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Recruiter Journal
Sgt. Erick Fernandez, recruiter, Tempe Recruiting Company, poses for a photo at the Phoenix Recruiting Battalion headquarters, Phoenix, May 18. Fernandez, originally from Panama, moved to the United States at the age of 18 and joined the U.S. Army in 2005.
From Panama to Phoenix: A Recruiter’s Story

By Alun Thomas
USAREC Public Affairs
June 2, 2017

PHOENIX - For many immigrants, serving in the Army is a way of giving back to the nation that has given them a better life and helped make their dreams become reality.

Their service makes the Army a unique melting pot of Soldiers from many diverse races and nations.

Part of this pot of Soldier immigrants is Sgt. Erick Fernandez, a recruiter for Tempe Company, Phoenix Recruiting Battalion, who was born and raised in Panama. He immigrated to the United States at the age of 18, leaving behind his family and a country beset by the reign of Gen. Manuel Noriega.

Fernandez, 39, was born in Panama City at a time when the U.S. Army had a major presence in the area, something with which he said he was fortunate enough to be closely associated.

"My father was one of the first Panamanian teachers to teach on one of the American bases there, so I grew up in an environment around Soldiers," Fernandez said. "My father was a physical education teacher, so I would play baseball in leagues on base with the Soldiers."

Fernandez said he has fond memories of growing up in Panama, despite the war in December 1989, where Noriega was deposed by the U.S. military.

"I was at home the day it started. It was right near the end of the school year," Fernandez remembered. "I woke up that morning and heard explosions and gunshots... the whole city was at war. I asked my mother if there was any school that day and she said, 'No. Just stay in bed, there's a war going on.'"

Fernandez said it was tough not knowing what the outcome would be, but thankfully he and his family weren't negatively affected by the war.

"My neighborhood was actually very close to Noriega, just a few blocks away, but we were in a dead-end street so we weren't close to the fighting," he said. "Having the U.S. Army so close was great for us, and life in general was always positive."

With the backing of the Department of Defense, Fernandez's father was granted U.S. citizenship for his work with the Army.

"He did it for us - my brother, sister and me - so we could have another option in life," Fernandez said. "As soon as I turned 18, I left for the U.S. I grew up in an American environment, so I told my father I was leaving and moved to Miami."

Fernandez said he lived with some friends who had already moved from Panama, making the transition much easier.

"I started going to college right away and worked on my English, which wasn't very good," he recalled. "The whole culture in Miami was easier for me to adapt to, coming from a Latin country. It wasn't as shocking as moving to somewhere like Boston or New York."
Fernandez started to consider the military as an option in 2005 after seeing his older brother join the Army and having witnessed the Army in action firsthand.

"After growing up around the Army and seeing my brother joining, I decided to do it," Fernandez said. "I had always wanted to; however, I was focusing on school and living a nice life in Miami."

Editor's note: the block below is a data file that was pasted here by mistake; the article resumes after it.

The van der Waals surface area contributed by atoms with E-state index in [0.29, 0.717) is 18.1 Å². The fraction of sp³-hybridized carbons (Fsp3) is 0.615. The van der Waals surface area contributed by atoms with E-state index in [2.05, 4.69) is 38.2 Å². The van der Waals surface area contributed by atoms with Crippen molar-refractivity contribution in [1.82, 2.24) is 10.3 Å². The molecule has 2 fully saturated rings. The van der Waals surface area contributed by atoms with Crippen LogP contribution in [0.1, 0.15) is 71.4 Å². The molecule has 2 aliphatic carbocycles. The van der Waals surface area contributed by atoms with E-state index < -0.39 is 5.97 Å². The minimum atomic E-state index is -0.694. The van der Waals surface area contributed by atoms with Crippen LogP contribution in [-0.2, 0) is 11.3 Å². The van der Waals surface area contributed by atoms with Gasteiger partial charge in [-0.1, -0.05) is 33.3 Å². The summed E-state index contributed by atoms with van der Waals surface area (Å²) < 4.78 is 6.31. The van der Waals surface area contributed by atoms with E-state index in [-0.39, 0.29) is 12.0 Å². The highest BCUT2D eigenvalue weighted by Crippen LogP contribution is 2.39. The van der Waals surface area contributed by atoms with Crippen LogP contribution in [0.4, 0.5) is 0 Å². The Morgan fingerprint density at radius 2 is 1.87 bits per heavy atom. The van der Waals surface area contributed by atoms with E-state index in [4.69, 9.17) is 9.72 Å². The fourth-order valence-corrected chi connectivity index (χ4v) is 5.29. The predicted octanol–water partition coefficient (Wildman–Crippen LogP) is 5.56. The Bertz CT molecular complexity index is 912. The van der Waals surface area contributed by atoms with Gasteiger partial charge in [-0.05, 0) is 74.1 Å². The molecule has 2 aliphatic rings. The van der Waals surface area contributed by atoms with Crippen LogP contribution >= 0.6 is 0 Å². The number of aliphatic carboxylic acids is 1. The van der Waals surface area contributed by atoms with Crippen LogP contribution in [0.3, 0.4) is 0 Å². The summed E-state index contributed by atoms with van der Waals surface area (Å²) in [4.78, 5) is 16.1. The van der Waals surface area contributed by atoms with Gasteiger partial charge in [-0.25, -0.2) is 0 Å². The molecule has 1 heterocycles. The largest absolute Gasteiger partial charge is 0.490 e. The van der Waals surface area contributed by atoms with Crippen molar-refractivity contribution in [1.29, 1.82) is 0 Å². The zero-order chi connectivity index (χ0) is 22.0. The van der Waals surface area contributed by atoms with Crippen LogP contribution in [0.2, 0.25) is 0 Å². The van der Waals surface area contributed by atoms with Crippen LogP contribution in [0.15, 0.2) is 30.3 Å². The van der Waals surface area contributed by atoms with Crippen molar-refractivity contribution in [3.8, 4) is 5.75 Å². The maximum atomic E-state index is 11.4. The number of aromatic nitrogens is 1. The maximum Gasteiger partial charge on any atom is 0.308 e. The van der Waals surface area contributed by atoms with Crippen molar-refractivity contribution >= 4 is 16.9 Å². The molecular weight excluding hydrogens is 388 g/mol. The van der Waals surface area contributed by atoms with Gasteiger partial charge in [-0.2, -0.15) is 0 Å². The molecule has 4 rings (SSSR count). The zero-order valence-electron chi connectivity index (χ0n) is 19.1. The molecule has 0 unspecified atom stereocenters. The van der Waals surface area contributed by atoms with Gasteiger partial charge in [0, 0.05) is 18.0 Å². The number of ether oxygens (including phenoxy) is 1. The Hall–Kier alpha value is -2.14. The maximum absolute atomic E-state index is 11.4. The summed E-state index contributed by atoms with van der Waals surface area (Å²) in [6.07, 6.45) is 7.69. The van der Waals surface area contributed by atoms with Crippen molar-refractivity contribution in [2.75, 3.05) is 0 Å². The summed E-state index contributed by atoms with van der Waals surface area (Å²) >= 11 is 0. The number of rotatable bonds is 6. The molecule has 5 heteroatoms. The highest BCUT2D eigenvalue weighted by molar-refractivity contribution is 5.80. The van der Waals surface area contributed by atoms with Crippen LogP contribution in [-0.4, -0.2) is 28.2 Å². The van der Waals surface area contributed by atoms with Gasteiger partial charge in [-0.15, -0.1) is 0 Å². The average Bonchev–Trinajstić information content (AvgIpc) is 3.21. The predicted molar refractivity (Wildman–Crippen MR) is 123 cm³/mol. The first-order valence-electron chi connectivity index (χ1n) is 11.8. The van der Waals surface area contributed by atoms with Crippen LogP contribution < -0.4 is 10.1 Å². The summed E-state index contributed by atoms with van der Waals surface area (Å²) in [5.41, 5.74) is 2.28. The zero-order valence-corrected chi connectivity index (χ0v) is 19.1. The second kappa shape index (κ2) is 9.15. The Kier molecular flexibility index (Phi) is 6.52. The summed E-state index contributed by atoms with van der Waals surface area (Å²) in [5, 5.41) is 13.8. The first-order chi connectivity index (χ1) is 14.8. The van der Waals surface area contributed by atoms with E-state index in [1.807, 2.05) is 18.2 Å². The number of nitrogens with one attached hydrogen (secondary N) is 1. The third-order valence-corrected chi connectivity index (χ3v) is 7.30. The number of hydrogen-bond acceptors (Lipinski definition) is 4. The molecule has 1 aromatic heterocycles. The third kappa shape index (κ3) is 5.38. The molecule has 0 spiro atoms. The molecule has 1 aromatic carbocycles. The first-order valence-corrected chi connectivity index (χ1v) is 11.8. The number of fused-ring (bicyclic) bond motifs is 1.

"When it really hit me was in 2005 when we had some hurricanes in Miami and I saw the Army Reserve come down and help with food and supplies. We were without power for days, and their hard work to get everything going again inspired me to enlist."

"I said, 'I want to do that, I want to give back to the country which has been so good to me,'" Fernandez continued. "I wanted to give back to the community and make a difference."

Fernandez enlisted as a motor transport operator and said his initial goals were to go to school and gain full citizenship.

"I got my citizenship after only four months of being in the service," he said. "The Army did everything for me, all the paperwork. It was a dream come true."

This allowed Fernandez to pursue his education, which has resulted in both bachelor's and master's degrees, which he worked on while deployed in Afghanistan with the 1st Mountain Division in 2011-12.

"I was able to go to school online there and get my bachelor's and three years later I got my master's degree ... the Army paid for all of it," Fernandez said. "It was my goal. I didn't go out much with my friends, but it was worth the sacrifice."

Fernandez spent a year in Honduras and also applied for special forces as part of his ongoing Army career, with his path eventually leading to recruiting in Phoenix, where he's spent the last two and a half years.

"Recruiting can be very challenging at times," Fernandez said. "You can try your best to get someone to join, but you aren't always in control of their decision," he said. "My experience has been very rewarding, however, because I feel like I've been able to make a difference in the community."

"When you go out and try to enlist new Soldiers, you can see how you're helping somebody," Fernandez continued. "You can provide them with an education, a job and purpose. It's rewarding when you give them that purpose."

Seeing the end result is the icing on the cake, Fernandez said.

"When they commit, go to basic training, and do it, and then come back and say 'Sgt. Fernandez, thank you' - that makes it all worthwhile," he said.

Fernandez said he is about to move to Fort Bragg, North Carolina, with his wife Judith and is excited about their future, one which he said he owes in many ways to the Army and the life it's given him, all the way from his origins in Panama.

"It's hard to imagine my life without the military," he said. "It's given me the life I always wanted."


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